The Marshallese community in Oregon hosted a RMI-US Nuclear Legacy Summit over the Memorial Day weekend as part of its annual RMI Constitution Day celebrations. The Summit brought together Marshallese and American, elders and youth, activists and researchers, survivors and students to engage in a dialogue on the devastating consequences of nuclear testing.
Beyond dialogue, the Summit also challenged participants to consider the actions individuals and communities can take in the face of the RMI-US shared nuclear legacy.
Representing the RMI government, Minister of Foreign Affairs John Silk opened the Constitution Day ceremonies on Friday, May 27, with an address that highlighted the continued impact of the nuclear testing on each new generation of Marshallese. Minister Silk pledged to continue to seek justice for all those affected by the testing, but also recognized that Marshallese could not achieve justice without help from friends in the United States.
“I plea, on behalf of my granddaughters and their generation, to the current generation of Americans, that their cause for justice may not fall on deaf ears. I believe that together we can sow the seeds of respect and mutual understanding between our two peoples and bequeath to our grandchildren the promise of a better future and leave with them an investment for their children.”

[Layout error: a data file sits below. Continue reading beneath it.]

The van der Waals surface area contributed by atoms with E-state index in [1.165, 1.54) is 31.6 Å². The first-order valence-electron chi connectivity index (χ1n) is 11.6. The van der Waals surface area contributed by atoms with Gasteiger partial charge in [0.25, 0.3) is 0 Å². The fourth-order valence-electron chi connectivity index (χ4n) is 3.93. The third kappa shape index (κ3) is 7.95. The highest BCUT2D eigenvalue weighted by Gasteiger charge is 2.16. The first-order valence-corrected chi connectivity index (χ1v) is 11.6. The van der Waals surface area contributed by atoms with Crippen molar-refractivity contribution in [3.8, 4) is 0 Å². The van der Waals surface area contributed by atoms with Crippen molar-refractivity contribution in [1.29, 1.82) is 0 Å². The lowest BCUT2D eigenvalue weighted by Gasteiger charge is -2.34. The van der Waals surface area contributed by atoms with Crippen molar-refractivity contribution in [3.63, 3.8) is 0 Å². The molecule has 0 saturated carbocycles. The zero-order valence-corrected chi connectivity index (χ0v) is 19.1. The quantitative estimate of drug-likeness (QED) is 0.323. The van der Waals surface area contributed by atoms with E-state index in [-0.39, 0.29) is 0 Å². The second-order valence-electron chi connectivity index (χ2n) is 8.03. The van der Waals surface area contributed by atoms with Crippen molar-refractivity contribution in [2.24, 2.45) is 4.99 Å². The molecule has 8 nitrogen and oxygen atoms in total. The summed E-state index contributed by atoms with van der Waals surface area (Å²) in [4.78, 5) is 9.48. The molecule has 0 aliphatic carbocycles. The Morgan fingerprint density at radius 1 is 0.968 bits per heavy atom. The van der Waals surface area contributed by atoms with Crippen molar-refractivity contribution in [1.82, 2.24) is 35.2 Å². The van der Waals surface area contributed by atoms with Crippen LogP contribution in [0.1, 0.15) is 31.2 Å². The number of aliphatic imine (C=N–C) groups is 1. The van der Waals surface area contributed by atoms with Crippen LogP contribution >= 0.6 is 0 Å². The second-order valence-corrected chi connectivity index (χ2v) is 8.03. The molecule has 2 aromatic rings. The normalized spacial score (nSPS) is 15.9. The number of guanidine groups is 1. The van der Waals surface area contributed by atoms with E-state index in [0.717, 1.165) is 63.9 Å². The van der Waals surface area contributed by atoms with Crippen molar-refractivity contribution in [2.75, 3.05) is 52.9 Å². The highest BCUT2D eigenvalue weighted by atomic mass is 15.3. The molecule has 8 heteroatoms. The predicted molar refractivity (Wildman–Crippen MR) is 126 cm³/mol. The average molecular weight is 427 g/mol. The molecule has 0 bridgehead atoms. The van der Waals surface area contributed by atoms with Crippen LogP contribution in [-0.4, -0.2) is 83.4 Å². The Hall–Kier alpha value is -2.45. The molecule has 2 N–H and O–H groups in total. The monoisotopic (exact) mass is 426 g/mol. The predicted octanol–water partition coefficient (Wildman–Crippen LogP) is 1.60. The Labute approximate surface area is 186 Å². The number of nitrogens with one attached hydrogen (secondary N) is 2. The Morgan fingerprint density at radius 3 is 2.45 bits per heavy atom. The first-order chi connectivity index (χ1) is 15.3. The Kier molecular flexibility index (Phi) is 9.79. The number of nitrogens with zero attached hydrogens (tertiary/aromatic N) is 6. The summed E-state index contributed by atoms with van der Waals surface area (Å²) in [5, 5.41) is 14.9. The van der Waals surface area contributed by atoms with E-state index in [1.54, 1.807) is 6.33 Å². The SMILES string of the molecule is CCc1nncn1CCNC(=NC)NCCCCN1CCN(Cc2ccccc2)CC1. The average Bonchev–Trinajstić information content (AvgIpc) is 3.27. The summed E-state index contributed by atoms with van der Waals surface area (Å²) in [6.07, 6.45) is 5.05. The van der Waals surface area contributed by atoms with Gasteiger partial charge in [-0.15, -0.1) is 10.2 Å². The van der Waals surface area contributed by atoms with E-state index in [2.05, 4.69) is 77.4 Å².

The Nuclear Summit continued on Saturday, May 28, with Tina Stege of the Marshallese Educational Initiative (MEI) as emcee. Activities held included a presentation by Dr. Holly Barker of the University of Washington, testimonies by survivors and members of the four atolls, a candlelight vigil, a breakout session focused on how to raise awareness and effect change, and the recognition of Marshallese youth activists working to improve lives in their communities. Marshallese participants wrapped up the day’s events with a heartfelt rendition of Ij Iakwe Lok and a prayer by Pastor Telenja David of Enewetak Atoll.
About 60 people participated in these activities.
A group of Dr. Barker’s students from the University of Washington helped facilitate the breakout session, sharing their own experiences doing outreach to schools and the wider community on Pacific islander issues.
Summit organizers from the Oregon Marshallese Community (OMC), the Radiation Exposure Awareness Crusaders for Humanity – Marshall Islands (REACH-MI), and the Marshallese Educational Initiative (MEI) were excited by the enthusiastic response to the event. “This whole experience lights a fire in you to keep raising awareness about nuclear testing in the RMI,” REACH-MI’s Desmond Doulatram said. “Most importantly, we need events likes these to ensure that our young people know this history and can take a leadership role in effecting change.”
Read more about this in the June 10, 2016 edition of the Marshall Islands Journal.